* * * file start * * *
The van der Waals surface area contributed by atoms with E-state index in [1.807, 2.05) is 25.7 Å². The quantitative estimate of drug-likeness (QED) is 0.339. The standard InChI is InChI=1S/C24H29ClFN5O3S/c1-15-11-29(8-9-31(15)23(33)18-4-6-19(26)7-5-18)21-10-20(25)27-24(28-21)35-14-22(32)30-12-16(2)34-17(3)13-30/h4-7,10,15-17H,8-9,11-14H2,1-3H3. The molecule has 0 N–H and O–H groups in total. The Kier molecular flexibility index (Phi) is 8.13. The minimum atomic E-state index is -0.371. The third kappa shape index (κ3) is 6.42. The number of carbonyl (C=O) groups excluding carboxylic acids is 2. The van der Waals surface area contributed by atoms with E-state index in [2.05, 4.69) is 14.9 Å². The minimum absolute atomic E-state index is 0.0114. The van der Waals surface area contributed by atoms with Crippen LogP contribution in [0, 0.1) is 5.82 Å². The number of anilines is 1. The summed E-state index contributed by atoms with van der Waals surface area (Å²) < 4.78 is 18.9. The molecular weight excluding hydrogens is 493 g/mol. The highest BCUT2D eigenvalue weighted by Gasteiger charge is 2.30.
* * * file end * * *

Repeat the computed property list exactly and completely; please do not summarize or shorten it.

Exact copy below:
The van der Waals surface area contributed by atoms with E-state index in [1.807, 2.05) is 25.7 Å². The quantitative estimate of drug-likeness (QED) is 0.339. The standard InChI is InChI=1S/C24H29ClFN5O3S/c1-15-11-29(8-9-31(15)23(33)18-4-6-19(26)7-5-18)21-10-20(25)27-24(28-21)35-14-22(32)30-12-16(2)34-17(3)13-30/h4-7,10,15-17H,8-9,11-14H2,1-3H3. The molecule has 0 N–H and O–H groups in total. The Kier molecular flexibility index (Phi) is 8.13. The minimum atomic E-state index is -0.371. The third kappa shape index (κ3) is 6.42. The number of carbonyl (C=O) groups excluding carboxylic acids is 2. The van der Waals surface area contributed by atoms with E-state index in [2.05, 4.69) is 14.9 Å². The minimum absolute atomic E-state index is 0.0114. The van der Waals surface area contributed by atoms with Crippen LogP contribution in [0, 0.1) is 5.82 Å². The number of anilines is 1. The summed E-state index contributed by atoms with van der Waals surface area (Å²) < 4.78 is 18.9. The molecular weight excluding hydrogens is 493 g/mol. The highest BCUT2D eigenvalue weighted by Gasteiger charge is 2.30.